Monarda (monarda spp.)

Monarda is a genus of 17 native North American aromatic perennials related to mint. Their showy flower heads — which range in color from bright red (Monarda didyma) to lavender (M. fistulosa) to yellow (M. punctata) — are extremely attractive to bees.

The common name “bee balm” refers to its use as a poultice for the treatment of bee stings. Named for Nicolas Monardes (1493–1588), a 16th-century Spanish physician who documented many New World plants, herbs in this genus are also known as bergamots because their fragrance is similar to that of bergamot orange (Citrus bergamia).

The monardas, which grow wild throughout North American woodland edges, prairies, and along stream banks, were widely used by Native Americans and early European settlers. Native Americans prepared infusions and poultices from the plants to treat fevers, colds, flus, respiratory and kidney conditions, abdominal discomfort, skin infections, wounds, and many other ailments.

During the American War of Independence, Colonial Americans dried the leaves of Monarda didyma and used them as a substitute for British-imported tea. The common name “Oswego tea” was coined by the renowned 18th-century botanist John Bartram (1699–1777), who encountered the herb at Fort Oswego, New York, where it grew abundantly.

Monarda

Plant profile

Common Names: Bee Balm, Bergamot, Horse Balm, Monarda, Oswego Tea

Description: Bright scarlet, lavender, or yellow flower heads grow in tiers atop 3- to 4-foot stems; opposite, dark green, ovate leaves with toothed margins

Hardiness: To Zone 3 or 4, depending on species and variety

Family: Lamiaceae

Flowering: July to August

Parts Used: Leaves and flowers

Range/Habitat: Native to North America; habitat varies according to species

Culinary use

A blend of Monarda didyma leaves, mint, and orange peel makes a delicious iced tea. The plant’s flowers are also edible and can be added to salads or used to decorate cakes, fruit punches, or iced teas. Use M. fistulosa leaves in teas or to flavor bean and meat dishes. M. citriodora, known as lemon bergamot, also makes a tasty tea and flavorful accent for fish and meats. Try mincing the fresh leaves of any type and adding them to plain yogurt with a bit of honey as a topping for fresh fruit. Or include a handful of the fresh leaves when making jelly. Strain the leaves before boiling down to the gel stage.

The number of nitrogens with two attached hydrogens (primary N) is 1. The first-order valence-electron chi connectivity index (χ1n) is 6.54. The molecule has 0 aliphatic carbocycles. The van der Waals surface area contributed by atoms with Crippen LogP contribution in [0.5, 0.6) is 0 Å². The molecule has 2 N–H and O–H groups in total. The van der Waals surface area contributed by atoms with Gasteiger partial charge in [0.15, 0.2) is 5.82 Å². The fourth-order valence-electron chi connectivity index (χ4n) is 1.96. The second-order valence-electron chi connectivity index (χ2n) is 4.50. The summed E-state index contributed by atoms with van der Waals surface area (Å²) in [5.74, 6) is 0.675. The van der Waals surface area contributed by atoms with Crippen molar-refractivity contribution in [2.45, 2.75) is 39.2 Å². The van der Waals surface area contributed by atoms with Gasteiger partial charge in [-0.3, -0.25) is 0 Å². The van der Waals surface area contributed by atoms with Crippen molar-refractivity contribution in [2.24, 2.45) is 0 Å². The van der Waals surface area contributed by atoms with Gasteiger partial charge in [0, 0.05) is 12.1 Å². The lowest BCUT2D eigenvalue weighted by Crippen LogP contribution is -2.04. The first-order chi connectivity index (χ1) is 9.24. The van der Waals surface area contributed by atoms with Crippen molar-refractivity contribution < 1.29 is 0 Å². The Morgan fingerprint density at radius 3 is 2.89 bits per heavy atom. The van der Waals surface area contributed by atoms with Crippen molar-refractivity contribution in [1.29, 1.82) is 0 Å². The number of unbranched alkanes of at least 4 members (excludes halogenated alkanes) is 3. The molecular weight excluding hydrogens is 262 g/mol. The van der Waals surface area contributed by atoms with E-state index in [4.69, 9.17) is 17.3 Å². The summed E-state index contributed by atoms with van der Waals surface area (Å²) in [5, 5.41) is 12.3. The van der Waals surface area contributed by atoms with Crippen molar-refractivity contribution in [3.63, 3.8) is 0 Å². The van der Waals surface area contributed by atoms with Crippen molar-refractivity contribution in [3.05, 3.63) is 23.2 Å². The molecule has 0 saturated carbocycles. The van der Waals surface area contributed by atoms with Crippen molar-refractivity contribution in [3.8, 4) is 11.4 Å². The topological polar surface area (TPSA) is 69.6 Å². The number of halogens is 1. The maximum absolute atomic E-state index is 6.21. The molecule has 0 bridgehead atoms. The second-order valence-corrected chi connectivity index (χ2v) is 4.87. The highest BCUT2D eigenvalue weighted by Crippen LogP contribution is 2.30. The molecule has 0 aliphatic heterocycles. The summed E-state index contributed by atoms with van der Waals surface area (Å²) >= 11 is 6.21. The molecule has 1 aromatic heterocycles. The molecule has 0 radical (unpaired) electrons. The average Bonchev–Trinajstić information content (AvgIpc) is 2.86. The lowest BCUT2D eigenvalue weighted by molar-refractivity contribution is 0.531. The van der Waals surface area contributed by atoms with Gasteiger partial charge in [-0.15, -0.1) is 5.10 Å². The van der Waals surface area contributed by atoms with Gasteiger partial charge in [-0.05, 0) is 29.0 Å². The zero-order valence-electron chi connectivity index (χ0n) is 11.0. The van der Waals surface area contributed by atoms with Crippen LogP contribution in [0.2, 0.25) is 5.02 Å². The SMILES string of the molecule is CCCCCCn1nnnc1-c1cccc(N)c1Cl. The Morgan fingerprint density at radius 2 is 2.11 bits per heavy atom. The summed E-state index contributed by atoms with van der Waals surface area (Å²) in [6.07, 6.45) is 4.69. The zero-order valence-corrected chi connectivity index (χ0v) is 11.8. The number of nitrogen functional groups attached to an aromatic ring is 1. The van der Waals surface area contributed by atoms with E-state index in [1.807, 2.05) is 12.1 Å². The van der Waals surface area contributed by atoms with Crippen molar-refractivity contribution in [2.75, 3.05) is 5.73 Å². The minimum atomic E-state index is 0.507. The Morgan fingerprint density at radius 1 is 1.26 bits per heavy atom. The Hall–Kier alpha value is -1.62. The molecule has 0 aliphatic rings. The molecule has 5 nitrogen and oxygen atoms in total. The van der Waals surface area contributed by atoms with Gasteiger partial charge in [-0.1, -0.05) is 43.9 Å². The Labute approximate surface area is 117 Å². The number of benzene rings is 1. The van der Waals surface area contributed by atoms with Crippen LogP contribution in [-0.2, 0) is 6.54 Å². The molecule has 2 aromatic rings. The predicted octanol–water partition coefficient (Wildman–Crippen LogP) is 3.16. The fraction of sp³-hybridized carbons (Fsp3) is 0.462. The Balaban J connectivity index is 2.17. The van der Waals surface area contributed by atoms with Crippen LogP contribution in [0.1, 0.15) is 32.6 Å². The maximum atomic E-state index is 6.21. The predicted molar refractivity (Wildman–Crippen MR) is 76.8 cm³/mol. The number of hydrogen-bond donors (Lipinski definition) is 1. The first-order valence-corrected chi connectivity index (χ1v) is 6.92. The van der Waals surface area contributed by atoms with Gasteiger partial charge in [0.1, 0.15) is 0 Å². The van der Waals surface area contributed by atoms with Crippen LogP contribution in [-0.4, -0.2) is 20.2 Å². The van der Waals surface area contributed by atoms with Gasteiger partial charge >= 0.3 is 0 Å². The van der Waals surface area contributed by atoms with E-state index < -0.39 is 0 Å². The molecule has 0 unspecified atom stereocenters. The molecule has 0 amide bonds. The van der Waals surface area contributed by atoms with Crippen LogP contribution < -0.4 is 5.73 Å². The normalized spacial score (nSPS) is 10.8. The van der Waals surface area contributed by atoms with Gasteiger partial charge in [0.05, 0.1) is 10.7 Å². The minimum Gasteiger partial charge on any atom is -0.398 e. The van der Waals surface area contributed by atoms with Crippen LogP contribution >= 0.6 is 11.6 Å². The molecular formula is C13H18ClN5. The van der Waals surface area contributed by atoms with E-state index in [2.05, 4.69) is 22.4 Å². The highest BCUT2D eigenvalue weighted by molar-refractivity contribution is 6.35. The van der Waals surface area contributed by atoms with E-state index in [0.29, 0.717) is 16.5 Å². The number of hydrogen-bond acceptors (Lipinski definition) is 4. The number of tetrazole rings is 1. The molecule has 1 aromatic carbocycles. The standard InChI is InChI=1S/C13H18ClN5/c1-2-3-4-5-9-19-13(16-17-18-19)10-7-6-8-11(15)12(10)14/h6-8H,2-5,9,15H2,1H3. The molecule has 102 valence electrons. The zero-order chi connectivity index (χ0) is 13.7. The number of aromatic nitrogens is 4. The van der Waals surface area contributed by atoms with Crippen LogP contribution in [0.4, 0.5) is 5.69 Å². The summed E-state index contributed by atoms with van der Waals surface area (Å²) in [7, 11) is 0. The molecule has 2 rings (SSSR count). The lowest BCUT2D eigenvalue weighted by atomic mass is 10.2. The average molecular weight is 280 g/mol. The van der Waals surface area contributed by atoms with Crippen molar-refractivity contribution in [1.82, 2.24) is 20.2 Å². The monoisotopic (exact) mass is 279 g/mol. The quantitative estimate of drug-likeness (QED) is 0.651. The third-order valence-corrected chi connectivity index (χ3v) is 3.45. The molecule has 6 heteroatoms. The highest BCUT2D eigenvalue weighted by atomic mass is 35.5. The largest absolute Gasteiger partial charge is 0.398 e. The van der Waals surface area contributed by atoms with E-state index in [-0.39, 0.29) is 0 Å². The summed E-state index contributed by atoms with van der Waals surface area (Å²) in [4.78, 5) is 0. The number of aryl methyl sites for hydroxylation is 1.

Medicinal use

Plants in this genus contain a compound with antiseptic and expectorant properties. Monarda punctata has been used to treat digestive ailments such as indigestion, nausea, and vomiting and upper respiratory conditions such as cold and flu. It also helps to reduce fever by increasing sweating, and it encourages the onset of menstruation. Combined with other herbs, M. didyma is helpful in the treatment of urinary tract infections and indigestion, and laboratory studies have suggested that it may inhibit the growth of certain viruses.

Caution: Monarda species should not be taken during pregnancy.

Ornamental use

Long blooming and deer resistant, monardas make excellent garden plants. Their bright blooms attract hummingbirds, bees, and butterflies and add color to cottage gardens, informal borders, and cut flower arrangements. Recommended cultivars include ‘Blue Stocking’ (violet-purple blooms), ‘Cambridge Scarlet’ (bright red blooms), ‘Croft-way Pink’ (rosy pink blooms), and ‘Snow Maiden’ (white blooms).

How to grow it

Plant Monarda didyma in rich, moist soil in full sun. M. fistulosa and M. punctata prefer dry, light, alkaline soil in full sun. Pinch back the tops of your plants in late spring to encourage bushier growth. Harvest leaves for tea just before the plant flowers in midsummer to late summer, and again after flowering has finished. To obtain the best flavor for tea, strip the leaves from the stems and dry them in a warm, shady place for 2 to 3 days. Longer drying periods tend to produce less-flavorful teas. Store the dried leaves in an airtight container in a cool location.

After 3 to 4 years, bee balm clumps tend to die out in the center. To rejuvenate your planting, dig up the roots in fall and replant only the outside sucker shoots. Space the new plants about 2 feet apart.

Learning from the Birds, Bees, and Butterflies

With a profusion of blood red flowers that glow in the late summer sun, bee balm (Monarda didyma) can transform the landscape into a spectacular palette of color.

Large numbers of bees, butterflies, and hummingbirds congregate around each planting to feed on the refreshing nectar. But not every creature can procure the saccharine treasure — they must have long tongues that can reach down into the floral tubes.

We can enjoy this essence, as well: Pour a cup of boiling water over a teaspoon of fresh bee balm flowers or leaves, allow the tea to steep for 10 to 15 minutes, and then sweeten it to taste. Try this wonderful tea in the evening before sleeping, particularly if a cold is coming on.